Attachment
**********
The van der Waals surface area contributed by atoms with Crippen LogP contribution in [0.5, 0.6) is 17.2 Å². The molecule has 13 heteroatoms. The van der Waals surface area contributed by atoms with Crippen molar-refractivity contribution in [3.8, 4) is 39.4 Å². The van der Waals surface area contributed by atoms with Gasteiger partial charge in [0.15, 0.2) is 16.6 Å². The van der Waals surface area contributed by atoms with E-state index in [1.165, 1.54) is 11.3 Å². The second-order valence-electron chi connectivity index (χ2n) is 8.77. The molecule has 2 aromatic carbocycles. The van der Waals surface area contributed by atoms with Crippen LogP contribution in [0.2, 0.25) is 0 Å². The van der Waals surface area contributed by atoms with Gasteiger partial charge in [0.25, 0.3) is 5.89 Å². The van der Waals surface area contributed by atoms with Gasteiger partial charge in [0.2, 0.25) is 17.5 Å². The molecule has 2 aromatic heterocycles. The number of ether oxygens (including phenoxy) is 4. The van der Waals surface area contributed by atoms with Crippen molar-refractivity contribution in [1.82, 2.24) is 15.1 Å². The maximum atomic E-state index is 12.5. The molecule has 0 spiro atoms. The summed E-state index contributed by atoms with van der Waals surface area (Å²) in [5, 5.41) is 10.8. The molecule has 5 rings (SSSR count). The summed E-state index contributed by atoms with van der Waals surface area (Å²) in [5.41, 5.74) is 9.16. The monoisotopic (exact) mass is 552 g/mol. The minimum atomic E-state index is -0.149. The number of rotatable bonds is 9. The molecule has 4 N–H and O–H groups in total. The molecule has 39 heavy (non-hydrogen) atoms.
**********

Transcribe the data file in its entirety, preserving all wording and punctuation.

The van der Waals surface area contributed by atoms with Crippen LogP contribution in [0.5, 0.6) is 17.2 Å². The molecule has 13 heteroatoms. The van der Waals surface area contributed by atoms with Crippen molar-refractivity contribution in [3.8, 4) is 39.4 Å². The van der Waals surface area contributed by atoms with Gasteiger partial charge in [0.15, 0.2) is 16.6 Å². The van der Waals surface area contributed by atoms with E-state index in [1.165, 1.54) is 11.3 Å². The second-order valence-electron chi connectivity index (χ2n) is 8.77. The molecule has 2 aromatic carbocycles. The van der Waals surface area contributed by atoms with Crippen LogP contribution in [0.2, 0.25) is 0 Å². The van der Waals surface area contributed by atoms with Gasteiger partial charge in [0.25, 0.3) is 5.89 Å². The van der Waals surface area contributed by atoms with Gasteiger partial charge in [0.2, 0.25) is 17.5 Å². The molecule has 2 aromatic heterocycles. The number of ether oxygens (including phenoxy) is 4. The van der Waals surface area contributed by atoms with Crippen molar-refractivity contribution in [1.82, 2.24) is 15.1 Å². The maximum atomic E-state index is 12.5. The molecule has 0 spiro atoms. The summed E-state index contributed by atoms with van der Waals surface area (Å²) in [5, 5.41) is 10.8. The molecule has 5 rings (SSSR count). The summed E-state index contributed by atoms with van der Waals surface area (Å²) in [5.41, 5.74) is 9.16. The monoisotopic (exact) mass is 552 g/mol. The minimum atomic E-state index is -0.149. The number of rotatable bonds is 9. The molecule has 4 N–H and O–H groups in total. The molecule has 39 heavy (non-hydrogen) atoms.